Just one week after Palestinian Authority leader Mahmoud Abbas declared that important decisions will be taken in 2018 there is already evidence that extending the political impasse for Israel’s benefit is high on the agenda. On Monday, Wafa news agency reported that the PLO’s central council will be holding a meeting on 14 January, ostensibly to “seek a new political perspective” on the consequences of US President Donald Trump’s announcement of his recognition of Jerusalem as Israel’s capital.
The news brief refers to a statement by the President of the Palestinian National Council, Salim Zanoun, who gave additional details about the forthcoming meeting. Among the issues mentioned is a review of the political scenario since the Oslo Accords, national unity and the renewal of “non-violent popular resistance against the Israeli occupation”. The meeting, according to Zanoun, will be open to all Palestinian factions including Hamas.
Sustaining irreversible contrasts remains a priority for Ramallah. Israel, bolstered by the unilateral decision on Jerusalem by the US, has availed itself of the timing to enforce further encroachment upon Palestinian territory. Conversely, leaders within the PLO will be recapitulating a past that has been analysed and dissected since its inception, with unanimous insistence that the accords’ role is creating new levels of dependence and violence for Palestinians. Hence, the new political perspective alluded to by Zanoun is a practice of delayed diplomatic response. While the historical context is always important and should form part of any present analysis, exploiting history with the intent of shifting focus away from the current violations displays the politics of exclusion which characterise the PA.
The PA has been able to practice such politics due to providing benefits for Israel. In marginalising other Palestinian factions, notably Hamas, Abbas has carved a niche where the dissociation between leadership and people has escalated to perilous levels. To alienate from the present circumstances, including the protests over Jerusalem which the PA itself sought to capitalise upon without responsibility for civilians’ safety, the Oslo Accords will now hold a temporary pedestal as a metaphor for constructing further delays. While Israel colonises territory, the Palestinian leadership aids the process through different forms of misrepresentation. These tactics already render the meeting void, not to mention the available evidence of how the accords contributed to Palestine’s fragmentation under international approval.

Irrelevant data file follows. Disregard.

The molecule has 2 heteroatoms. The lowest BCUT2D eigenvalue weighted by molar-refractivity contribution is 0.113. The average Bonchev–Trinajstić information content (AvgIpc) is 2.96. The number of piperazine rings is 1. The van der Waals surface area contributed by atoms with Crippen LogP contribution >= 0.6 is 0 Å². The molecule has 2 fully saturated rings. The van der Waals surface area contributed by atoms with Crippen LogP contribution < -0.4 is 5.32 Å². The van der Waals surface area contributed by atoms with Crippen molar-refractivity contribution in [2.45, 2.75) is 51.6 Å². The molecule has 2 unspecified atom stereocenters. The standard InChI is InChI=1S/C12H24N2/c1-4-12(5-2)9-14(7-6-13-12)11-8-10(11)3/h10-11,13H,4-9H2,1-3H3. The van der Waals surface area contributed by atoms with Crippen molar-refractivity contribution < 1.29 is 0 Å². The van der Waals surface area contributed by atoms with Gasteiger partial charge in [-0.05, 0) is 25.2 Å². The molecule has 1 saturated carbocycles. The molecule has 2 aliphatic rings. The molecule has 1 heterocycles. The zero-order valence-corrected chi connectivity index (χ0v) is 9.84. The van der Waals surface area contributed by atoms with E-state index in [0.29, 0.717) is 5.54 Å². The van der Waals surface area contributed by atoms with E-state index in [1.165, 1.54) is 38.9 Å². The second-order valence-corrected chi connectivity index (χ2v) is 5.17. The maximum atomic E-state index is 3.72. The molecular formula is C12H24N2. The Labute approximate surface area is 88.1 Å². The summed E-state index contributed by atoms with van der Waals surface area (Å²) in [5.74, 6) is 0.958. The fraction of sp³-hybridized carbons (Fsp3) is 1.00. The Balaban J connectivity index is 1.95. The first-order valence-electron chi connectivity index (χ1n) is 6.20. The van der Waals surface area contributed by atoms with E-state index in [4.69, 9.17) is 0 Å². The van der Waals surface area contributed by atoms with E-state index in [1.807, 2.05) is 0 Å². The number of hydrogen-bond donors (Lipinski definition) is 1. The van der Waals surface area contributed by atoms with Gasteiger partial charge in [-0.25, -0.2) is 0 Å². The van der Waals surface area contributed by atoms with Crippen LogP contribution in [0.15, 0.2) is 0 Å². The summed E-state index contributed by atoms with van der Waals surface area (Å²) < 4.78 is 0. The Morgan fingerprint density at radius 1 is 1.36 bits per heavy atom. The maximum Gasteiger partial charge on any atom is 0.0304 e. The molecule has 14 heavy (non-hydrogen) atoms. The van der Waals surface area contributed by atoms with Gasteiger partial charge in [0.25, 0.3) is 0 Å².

In addition, inviting Hamas to participate in the meeting after the recent months of coercion constitutes another form of misrepresentation. The fluctuations on Gaza are harmful to the enclave – each wave of violations is swiftly forgotten to pave the way for its aftermath, whether it is a promise of reconstruction or a gradual restoration of electricity which is still inadequate. The same manipulation is applied when the humanitarian degradation is no longer a political concern of Abbas.
There are two main tactics employed in this regard. One is for Abbas to retain the façade of reconciliation and national unity. The other is to normalise the deprivation which catapulted Gaza into choosing between two disastrous scenarios. Attendance by Hamas in the forthcoming meeting will reinforce this dynamic in which marginalisation of the movement will occur either way. However, given the insistence upon discussing Oslo decades after the PA’s extension of colonial violence upon Palestinians, it is important to remember that the foundations for national unity cannot be articulated by Abbas, given his dependence upon the framework that sustains authoritarian politics at the expense of Palestinians.